“Thank you for making the obvious clearer,” Laurna Tallman wrote. Then she explained: “After realizing that having our bedroom on the second floor of this capacious farmhouse was costing me a lot of time and energy when those elements are dwindling, we finally moved downstairs. My husband prefers to keep his office on the second floor, where it removes him from some of the noise and traffic, which I welcome. The fact that the move entailed a lot of facing of facts about ourselves, our priorities, and our ‘stuff’ proved that we needed the ‘sharpening’ experience. The change within the house is truly refreshing during this time of limitations in every other direction beyond the doorstep.

            “Your column leads me to think about my kitchen knives and some other tools and storage issues that need to be dealt with. Accepting the status quo has felt ‘easier.’ In small ways as well as large, it’s time to sharpen up!”

Tom Watson recalled, “A man who lived up the road from our family farm when I was growing up used to talk about cutting two trees at a time with a double-bladed axe on a rope handle. I guess it would be doubly important to keep both axe edges sharp!”


Betty Robbins made a literary connection: “These lines from Alfred Lord Tennyson's poem Ulysses came to mind as I read your piece about keeping things sharp  - - our paring knives, our intellects, etc.

How dull it is to pause, to make an end, 

to rust unburnished, not to shine in use! 

As tho' to breathe were life!




Psalm paraphrase


Psalm 19 shows up every year in the lectionary, and so it should. I think of it as one of the great psalms (perhaps because my parents made me memorize it as a ten-year-old!). This paraphrase attempts to put Psalm 19 into a modern context.


1 Quarks and electrons, crystals and cells;
stems and trunks and limbs and bodies--

2 on the land, in the water, in the air--
the elements of the universe wait to expand our understanding. 

3 Rocks have no words, nor do cells have syllables, 

4 yet their message can be read anywhere.
Even the fiery stars, 

5 racing at unimaginable speeds through space, 

6 yield their secrets to those willing to probe the limits of the universe. 

7 And what do they find?
An underlying harmony, a delicate equilibrium
built on the value of every thing,
living or inanimate, past, present, and future. 

8 There are no exceptions.
No one is above the law of interdependence. 

9 Life dies and becomes new life;
spirit and flesh are one.
My fate is inextricably linked to yours,
and our fate to the trees and insects.

10 This is the beginning of wisdom.
It is better than wealth, more valuable than possessions. 

11 Awareness of it will change us forever. 


12 But we are too often blind;
we close our ears to the voices of the winds and the waves, 
to the insights of the rocks and the plants.


13 Keep us from thinking we know it all;
human minds cannot encompass eternity;
an assembly of facts does not equal truth. 

14 Keep us open to wonder, to beauty, to mystery,
O greatest of mysteries. 


You can find paraphrases of most of the psalms in the Revised Common Lectionary in my book Everyday Psalms available from Wood Lake Publishing, info@woodlake.com.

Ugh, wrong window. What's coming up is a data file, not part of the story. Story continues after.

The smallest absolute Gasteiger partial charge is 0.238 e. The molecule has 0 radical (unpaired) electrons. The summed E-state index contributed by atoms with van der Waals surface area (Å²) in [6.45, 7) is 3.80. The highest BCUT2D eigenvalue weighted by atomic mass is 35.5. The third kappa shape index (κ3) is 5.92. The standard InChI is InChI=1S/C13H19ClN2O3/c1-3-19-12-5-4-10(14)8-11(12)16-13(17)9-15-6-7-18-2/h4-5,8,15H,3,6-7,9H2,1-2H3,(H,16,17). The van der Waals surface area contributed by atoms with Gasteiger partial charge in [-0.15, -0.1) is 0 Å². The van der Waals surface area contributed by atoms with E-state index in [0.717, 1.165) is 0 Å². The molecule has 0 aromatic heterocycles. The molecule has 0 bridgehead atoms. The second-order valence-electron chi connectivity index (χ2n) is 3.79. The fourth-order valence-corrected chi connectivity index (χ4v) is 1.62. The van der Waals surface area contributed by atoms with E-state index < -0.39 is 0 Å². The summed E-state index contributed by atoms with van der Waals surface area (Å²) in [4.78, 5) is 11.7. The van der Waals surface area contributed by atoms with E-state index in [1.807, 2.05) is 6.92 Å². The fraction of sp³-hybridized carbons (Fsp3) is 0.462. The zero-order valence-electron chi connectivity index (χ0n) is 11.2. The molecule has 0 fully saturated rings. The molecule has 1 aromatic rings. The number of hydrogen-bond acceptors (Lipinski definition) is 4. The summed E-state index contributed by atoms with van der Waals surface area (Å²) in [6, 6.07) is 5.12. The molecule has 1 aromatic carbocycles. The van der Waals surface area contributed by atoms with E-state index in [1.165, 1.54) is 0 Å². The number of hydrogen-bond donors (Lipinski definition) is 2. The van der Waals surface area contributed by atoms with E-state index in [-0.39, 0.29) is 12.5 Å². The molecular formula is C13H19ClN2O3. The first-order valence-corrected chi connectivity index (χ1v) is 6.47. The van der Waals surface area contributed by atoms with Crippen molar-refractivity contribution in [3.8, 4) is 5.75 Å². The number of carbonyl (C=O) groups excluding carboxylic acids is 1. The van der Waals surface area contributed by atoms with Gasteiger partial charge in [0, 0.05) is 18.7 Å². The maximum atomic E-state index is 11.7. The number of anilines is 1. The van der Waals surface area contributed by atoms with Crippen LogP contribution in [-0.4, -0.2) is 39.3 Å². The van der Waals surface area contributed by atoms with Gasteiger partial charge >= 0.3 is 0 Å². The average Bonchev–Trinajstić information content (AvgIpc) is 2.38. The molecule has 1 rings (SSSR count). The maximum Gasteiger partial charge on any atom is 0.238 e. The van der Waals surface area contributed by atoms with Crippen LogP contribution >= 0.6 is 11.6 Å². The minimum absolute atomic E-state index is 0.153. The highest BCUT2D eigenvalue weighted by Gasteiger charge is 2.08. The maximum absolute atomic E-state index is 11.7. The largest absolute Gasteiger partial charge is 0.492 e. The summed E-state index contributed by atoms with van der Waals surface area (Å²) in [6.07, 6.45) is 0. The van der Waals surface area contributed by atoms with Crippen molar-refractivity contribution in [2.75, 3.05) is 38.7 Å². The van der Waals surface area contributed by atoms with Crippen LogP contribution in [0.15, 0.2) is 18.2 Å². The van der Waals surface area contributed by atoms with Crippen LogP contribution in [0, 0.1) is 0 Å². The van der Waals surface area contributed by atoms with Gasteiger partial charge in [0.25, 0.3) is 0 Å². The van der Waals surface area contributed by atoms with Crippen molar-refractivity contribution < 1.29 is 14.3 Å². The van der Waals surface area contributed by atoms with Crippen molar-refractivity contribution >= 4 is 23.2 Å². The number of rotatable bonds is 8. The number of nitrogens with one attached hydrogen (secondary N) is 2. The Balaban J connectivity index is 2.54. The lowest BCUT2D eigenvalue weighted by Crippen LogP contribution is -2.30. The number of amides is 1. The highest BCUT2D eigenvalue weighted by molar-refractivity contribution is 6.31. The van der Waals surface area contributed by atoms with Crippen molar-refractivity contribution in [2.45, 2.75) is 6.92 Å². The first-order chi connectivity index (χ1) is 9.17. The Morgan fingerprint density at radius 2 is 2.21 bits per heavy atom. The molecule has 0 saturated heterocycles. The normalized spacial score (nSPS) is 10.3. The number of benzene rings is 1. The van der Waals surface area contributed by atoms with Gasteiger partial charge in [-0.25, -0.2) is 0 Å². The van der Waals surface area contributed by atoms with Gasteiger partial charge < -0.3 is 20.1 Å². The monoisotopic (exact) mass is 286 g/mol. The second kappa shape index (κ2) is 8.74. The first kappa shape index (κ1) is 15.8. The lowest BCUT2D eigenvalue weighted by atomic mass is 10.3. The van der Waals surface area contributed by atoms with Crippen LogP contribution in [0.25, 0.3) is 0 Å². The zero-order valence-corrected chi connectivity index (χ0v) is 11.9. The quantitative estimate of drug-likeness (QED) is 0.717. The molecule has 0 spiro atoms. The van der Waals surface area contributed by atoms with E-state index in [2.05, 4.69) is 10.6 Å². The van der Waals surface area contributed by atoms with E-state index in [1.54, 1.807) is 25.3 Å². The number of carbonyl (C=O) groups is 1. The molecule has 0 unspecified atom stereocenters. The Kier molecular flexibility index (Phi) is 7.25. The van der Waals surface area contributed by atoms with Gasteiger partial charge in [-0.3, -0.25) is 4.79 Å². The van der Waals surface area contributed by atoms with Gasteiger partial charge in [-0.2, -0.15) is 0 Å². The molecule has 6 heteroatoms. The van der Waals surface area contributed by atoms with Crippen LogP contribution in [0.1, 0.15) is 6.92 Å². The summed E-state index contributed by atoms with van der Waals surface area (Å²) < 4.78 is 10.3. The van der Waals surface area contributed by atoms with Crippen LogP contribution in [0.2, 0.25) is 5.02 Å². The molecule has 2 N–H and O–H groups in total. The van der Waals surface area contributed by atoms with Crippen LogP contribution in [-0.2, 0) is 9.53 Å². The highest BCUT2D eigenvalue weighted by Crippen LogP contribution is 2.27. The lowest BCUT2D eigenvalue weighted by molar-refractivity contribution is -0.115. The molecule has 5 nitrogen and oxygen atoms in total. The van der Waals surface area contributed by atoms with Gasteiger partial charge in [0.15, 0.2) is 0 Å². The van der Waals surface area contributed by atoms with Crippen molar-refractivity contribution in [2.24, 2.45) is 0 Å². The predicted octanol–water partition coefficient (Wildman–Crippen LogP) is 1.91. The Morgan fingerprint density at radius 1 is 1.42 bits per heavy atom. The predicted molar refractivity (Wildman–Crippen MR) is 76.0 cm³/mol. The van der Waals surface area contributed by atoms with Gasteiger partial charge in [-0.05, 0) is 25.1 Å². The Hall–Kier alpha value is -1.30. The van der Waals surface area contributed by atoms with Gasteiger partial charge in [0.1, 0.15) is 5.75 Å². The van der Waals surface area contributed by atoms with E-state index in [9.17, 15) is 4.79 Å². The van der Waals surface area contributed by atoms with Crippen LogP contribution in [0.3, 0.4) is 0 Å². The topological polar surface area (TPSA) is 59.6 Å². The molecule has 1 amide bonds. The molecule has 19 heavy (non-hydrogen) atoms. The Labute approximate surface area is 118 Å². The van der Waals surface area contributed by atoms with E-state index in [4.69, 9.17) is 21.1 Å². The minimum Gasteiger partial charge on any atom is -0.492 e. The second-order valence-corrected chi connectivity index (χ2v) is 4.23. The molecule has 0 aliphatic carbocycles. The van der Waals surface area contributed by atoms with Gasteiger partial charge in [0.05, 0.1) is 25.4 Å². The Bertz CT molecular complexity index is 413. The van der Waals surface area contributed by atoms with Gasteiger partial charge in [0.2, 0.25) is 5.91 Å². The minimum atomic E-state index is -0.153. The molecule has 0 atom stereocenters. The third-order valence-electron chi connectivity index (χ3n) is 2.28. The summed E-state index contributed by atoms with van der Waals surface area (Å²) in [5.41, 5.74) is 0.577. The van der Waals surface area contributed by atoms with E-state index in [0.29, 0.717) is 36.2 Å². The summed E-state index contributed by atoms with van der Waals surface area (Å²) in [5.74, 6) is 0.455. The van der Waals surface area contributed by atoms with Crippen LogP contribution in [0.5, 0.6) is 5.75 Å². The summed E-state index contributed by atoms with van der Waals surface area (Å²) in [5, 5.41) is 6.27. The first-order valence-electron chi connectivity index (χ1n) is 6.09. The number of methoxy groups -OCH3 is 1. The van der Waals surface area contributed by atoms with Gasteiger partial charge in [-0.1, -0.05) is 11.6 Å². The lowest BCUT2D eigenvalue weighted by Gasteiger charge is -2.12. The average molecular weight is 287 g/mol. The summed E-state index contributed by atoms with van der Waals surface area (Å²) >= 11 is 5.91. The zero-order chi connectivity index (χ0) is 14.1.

If you want to comment on something, send a message directly to me, jimt@quixotic.ca.

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                  I write a second column each Sunday called Sharp Edges, which tends to be somewhat more cutting about social and justice issues. To sign up for Sharp Edges, write to me directly, jimt@quixotic.ca, or send a note to sharpedges-subscribe@lists.quixotic.ca

                  And for those of you who like poetry, please check my webpage .https://quixotic.ca/My-Poetry I posted some new poetic works there a few weeks ago. If you’d like to receive notifications about new poems, write me at jimt@quixotic.ca, or subscribe yourself to the list by sending a blank email (no message) to poetry-subscribe@lists.quixotic.ca (If it doesn’t work, please let me know.)






To use the links in this section, you’ll have to insert the necessary symbols. Some spam filters have blocked my posts because they’re suspicious of some of the web links.

                  Wayne Irwin's “Churchweb Canada,” an inexpensive service for any congregation wanting to develop a web presence, with free consultation. http://wwwDOTchurchwebcanadaDOTca He’s also relatively inexpensive!

                  I recommend Isabel Gibson’s thoughtful and well-written blog, wwwDOTtraditionaliconoclastDOTcom. She also has lots of beautiful photos. Especially of birds.

                  Tom Watson writes a weekly blog called “The View from Grandpa Tom’s Balcony” -- ruminations on various subjects, and feedback from Tom’s readers. Write him at tomwatsoATgmailDOTcom (NB that’s “watso” not “watson”)



                  I have acquired (don’t ask how) the complete archive of the late Alva Wood’s collection of satiric and sometimes wildly funny columns about a mythical village’s misadventures. I’ve put them on my website: http://quixotic.ca/Alva-Wood-Archive. You’re welcome to browse. No charge. (Although maybe if I charged a fee, more people would find the archive worth visiting.)



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Author: Jim Taylor

Categories: Soft Edges

Tags: Bible, Jesus, winds, Nicodemus, Okanagan